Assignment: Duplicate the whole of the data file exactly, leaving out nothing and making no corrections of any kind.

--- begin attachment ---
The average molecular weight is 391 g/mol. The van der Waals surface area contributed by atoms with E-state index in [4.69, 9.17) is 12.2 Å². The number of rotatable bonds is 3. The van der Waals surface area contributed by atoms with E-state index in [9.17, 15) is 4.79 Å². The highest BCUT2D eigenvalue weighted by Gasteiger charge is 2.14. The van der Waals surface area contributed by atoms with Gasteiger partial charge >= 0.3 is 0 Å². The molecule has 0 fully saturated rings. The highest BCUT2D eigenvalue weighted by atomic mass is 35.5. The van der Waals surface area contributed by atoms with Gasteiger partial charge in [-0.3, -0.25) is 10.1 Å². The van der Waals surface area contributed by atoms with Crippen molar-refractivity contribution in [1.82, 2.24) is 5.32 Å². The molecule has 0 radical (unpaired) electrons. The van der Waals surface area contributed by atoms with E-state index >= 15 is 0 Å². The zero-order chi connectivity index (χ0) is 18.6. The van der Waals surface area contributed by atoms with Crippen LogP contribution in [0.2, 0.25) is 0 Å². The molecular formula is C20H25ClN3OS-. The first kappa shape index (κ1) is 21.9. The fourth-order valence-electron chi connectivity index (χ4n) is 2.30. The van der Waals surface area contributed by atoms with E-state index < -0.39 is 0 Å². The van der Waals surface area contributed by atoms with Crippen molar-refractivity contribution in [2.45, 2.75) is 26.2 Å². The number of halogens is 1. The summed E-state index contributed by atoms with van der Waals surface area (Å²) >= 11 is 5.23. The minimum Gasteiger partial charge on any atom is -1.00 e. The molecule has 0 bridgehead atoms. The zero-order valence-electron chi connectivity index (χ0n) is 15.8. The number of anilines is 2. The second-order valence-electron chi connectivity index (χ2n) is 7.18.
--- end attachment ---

The average molecular weight is 391 g/mol. The van der Waals surface area contributed by atoms with E-state index in [4.69, 9.17) is 12.2 Å². The number of rotatable bonds is 3. The van der Waals surface area contributed by atoms with E-state index in [9.17, 15) is 4.79 Å². The highest BCUT2D eigenvalue weighted by Gasteiger charge is 2.14. The van der Waals surface area contributed by atoms with Gasteiger partial charge >= 0.3 is 0 Å². The molecule has 0 fully saturated rings. The highest BCUT2D eigenvalue weighted by atomic mass is 35.5. The van der Waals surface area contributed by atoms with Gasteiger partial charge in [-0.3, -0.25) is 10.1 Å². The van der Waals surface area contributed by atoms with Crippen molar-refractivity contribution in [1.82, 2.24) is 5.32 Å². The molecule has 0 radical (unpaired) electrons. The van der Waals surface area contributed by atoms with E-state index >= 15 is 0 Å². The zero-order chi connectivity index (χ0) is 18.6. The van der Waals surface area contributed by atoms with Crippen LogP contribution in [0.2, 0.25) is 0 Å². The molecular formula is C20H25ClN3OS-. The first kappa shape index (κ1) is 21.9. The fourth-order valence-electron chi connectivity index (χ4n) is 2.30. The van der Waals surface area contributed by atoms with E-state index < -0.39 is 0 Å². The van der Waals surface area contributed by atoms with Crippen molar-refractivity contribution in [2.45, 2.75) is 26.2 Å². The number of halogens is 1. The summed E-state index contributed by atoms with van der Waals surface area (Å²) >= 11 is 5.23. The minimum Gasteiger partial charge on any atom is -1.00 e. The molecule has 0 bridgehead atoms. The zero-order valence-electron chi connectivity index (χ0n) is 15.8. The number of anilines is 2. The second-order valence-electron chi connectivity index (χ2n) is 7.18.